There is something special about the world’s beautiful game and the way it can bring people and countries together. Over the last twelve years, I have tried to find football jersey’s from different national teams around the globe. There was little doubt that since we were in Rwanda I would buy a Rwandan jersey. No problem (nakibazu), I thought. I’ll go to the local sport shop, like everywhere else in the world and buy an official shirt. Not only did I soon discover that there were no “sports shops”, but there was nowhere and nobody that could help.

By the second week I was getting desperate. I saw guys wearing jersey’s all over Kigali and in the north of the country, but they were all from other nations. AC Milan (Italy), Manchester United, Newcastle United, Chelsea, Arsenal and other English Premier League jersey’s were the only thing in site. Local folks told me that the national team games were never broadcast, even though they have a large national stadium solely for football.

During our third week in Rwanda, I was on a lunch break from helping at a training program to reduce post traumatic stress when the APR Football Team, one of the best known in Rwanda, walked in to eat. A number of their players play on the national team. I thought I’d hit the jackpot, but after hounding them like a fanatic fan and getting their autographs, they all said there were no national jersey’s available.

On the last morning of our stay I decided to try one last time and took a taxi out to the national football stadium. There were only four hours left until our plane left. We arrived at the stadium, my hopes rising and entered. There was nobody there, except a guard at the front door. I asked about a sport shop I’d been told was at the stadium and he said there was no such thing. I slouched back to the cab and was about to return to the hotel when the driver said, “Why don’t we check over at the National Football Association? It’s right over there.” He pointed at a large modern structure just a block away. My deepening depression once again switched gears into expectant mania.

We (my interpreter Billy and I) entered the lobby and saw pictures of various national teams on the walls. I approached the woman sitting behind the desk in the large, otherwise empty room and asked if it was possible to buy a national team jersey. She looked at me as if I was a child whose puppy had just died and I wanted it to come back to life. “No,” she said, “only players on the team have those. If you’d like to come back tomorrow when they practice, you could talk to them.” I told her I was leaving the country in three hours and she said she was sorry, but there was nothing she could do. I hung my head and made my way outside. As I got in the back seat and resigned myself to the unthinkable possibility that my dream had come to an end, the woman behind the desk came walking briskly out to the car. She poked her head in the window and said, “Follow me. I made a call.”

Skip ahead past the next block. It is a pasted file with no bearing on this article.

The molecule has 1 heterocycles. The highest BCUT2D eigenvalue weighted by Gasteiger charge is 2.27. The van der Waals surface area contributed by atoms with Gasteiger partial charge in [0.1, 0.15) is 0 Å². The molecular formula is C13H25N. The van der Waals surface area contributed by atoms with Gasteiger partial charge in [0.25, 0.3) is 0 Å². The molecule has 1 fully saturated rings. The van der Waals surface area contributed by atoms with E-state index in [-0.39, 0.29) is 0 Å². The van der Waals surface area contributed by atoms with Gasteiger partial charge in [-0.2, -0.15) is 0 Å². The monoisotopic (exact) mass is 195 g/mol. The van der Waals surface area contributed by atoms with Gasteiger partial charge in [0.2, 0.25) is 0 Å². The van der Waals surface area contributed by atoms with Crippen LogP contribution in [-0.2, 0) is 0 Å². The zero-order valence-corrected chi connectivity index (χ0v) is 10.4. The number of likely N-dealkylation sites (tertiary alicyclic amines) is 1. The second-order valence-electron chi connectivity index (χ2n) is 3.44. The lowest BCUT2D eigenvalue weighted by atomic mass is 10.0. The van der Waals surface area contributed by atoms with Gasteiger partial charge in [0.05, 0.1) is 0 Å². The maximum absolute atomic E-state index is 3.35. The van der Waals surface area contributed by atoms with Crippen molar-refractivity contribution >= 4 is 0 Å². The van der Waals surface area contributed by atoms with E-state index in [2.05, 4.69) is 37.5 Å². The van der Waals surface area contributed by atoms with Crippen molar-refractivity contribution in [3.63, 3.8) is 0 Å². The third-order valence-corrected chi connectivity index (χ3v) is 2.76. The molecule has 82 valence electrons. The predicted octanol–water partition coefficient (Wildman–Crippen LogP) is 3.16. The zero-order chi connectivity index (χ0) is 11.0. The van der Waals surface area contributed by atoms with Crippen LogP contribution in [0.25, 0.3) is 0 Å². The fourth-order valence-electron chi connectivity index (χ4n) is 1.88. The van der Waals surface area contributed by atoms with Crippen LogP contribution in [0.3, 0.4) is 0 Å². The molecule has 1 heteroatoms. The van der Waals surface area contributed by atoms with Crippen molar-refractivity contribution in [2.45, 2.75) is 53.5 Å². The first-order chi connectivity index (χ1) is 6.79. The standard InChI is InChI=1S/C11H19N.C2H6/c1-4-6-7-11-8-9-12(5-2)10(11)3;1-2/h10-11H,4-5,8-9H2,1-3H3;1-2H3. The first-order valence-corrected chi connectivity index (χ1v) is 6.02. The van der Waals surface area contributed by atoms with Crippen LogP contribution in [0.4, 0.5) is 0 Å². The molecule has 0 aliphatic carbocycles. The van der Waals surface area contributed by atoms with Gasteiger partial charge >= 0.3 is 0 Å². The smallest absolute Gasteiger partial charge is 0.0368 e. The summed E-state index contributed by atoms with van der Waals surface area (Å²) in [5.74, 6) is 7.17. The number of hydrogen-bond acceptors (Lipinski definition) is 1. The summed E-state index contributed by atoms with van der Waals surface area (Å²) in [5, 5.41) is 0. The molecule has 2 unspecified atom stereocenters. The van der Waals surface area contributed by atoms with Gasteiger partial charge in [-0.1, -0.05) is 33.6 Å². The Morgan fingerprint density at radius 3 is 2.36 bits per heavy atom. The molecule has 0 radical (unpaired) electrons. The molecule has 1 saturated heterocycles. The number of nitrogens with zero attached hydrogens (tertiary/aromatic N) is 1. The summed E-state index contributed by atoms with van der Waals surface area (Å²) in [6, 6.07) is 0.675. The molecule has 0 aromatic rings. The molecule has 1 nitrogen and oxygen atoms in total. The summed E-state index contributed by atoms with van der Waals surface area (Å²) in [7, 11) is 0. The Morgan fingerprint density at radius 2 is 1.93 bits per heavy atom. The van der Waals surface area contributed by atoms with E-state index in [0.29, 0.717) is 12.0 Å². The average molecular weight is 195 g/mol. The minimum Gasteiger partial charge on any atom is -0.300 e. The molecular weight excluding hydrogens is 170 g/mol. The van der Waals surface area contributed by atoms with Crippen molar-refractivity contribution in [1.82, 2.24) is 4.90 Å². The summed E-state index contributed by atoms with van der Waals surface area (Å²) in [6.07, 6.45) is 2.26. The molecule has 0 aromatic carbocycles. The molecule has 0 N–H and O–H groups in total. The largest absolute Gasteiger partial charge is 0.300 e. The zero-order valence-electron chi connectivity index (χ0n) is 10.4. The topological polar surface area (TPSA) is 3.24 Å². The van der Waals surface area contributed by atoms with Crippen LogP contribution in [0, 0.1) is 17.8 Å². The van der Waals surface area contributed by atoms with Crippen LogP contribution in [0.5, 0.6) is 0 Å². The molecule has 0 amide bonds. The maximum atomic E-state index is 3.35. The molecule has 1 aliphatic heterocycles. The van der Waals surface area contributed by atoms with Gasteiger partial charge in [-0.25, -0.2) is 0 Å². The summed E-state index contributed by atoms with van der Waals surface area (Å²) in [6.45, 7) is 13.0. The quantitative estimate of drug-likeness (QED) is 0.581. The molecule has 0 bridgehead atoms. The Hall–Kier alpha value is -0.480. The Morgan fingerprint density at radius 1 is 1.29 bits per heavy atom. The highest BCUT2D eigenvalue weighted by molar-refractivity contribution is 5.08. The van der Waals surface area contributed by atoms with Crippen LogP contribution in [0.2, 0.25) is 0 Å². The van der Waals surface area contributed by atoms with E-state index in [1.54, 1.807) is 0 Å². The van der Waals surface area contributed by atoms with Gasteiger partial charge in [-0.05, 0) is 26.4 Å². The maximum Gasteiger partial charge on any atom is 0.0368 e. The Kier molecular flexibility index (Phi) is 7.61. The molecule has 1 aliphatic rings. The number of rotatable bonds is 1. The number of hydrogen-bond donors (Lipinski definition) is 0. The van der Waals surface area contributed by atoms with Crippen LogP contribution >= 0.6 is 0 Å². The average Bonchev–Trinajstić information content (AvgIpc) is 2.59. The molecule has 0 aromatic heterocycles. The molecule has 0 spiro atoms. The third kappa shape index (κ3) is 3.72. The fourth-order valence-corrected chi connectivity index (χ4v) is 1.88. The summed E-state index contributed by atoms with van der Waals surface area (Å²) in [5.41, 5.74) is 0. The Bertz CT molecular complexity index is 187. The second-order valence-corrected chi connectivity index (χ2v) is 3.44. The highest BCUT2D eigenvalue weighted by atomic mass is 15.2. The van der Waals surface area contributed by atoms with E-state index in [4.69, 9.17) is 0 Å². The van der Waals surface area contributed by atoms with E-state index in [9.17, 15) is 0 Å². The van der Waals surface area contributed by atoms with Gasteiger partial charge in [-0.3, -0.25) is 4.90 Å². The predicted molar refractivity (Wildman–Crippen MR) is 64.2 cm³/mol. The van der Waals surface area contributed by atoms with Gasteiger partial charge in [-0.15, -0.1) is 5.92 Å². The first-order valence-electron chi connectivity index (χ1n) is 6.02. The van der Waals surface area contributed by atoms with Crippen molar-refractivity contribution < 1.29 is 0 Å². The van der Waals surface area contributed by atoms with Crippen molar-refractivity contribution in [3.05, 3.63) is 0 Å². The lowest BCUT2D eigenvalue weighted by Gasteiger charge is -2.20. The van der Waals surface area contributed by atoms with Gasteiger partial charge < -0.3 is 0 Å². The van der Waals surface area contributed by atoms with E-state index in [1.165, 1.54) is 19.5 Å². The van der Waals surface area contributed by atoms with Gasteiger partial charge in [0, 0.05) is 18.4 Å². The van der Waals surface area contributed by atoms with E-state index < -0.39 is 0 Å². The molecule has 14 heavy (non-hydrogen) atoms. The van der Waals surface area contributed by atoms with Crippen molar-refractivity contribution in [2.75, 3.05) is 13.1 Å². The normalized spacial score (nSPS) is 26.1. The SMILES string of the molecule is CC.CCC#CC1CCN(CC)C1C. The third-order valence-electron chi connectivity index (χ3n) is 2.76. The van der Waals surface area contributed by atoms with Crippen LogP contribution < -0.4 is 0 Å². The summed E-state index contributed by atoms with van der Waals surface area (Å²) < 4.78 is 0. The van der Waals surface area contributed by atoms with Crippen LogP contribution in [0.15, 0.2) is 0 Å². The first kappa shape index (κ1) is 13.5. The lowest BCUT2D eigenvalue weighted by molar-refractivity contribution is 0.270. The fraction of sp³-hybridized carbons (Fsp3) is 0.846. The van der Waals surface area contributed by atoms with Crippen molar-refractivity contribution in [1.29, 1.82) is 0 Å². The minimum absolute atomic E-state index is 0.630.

When we returned to the lobby, she told us to sit and wait a few minutes and she’d be right back. There were now only several hours remaining until my plane, along with my wife and son, would be taxing down the runway. Fifteen minutes later this football jersey angel glided towards us, handed me a bag and nodded. “This is for you.” I opened the bag and a yellow replica jersey of the national football team of Rwanda shone brightly before my astonished eyes. The smile on my face was as ecstatic as that of the children at ROP when they received their jerseys and from the smile that adorned her beautiful features, I could see that the woman who had given me the Rwandan jersey was feeling the same happiness I’d felt when I had given and received such overwhelming joy from the children. I guess what you put out really does come back to haunt or bless you, and thank goodness it does.

Tag Cloud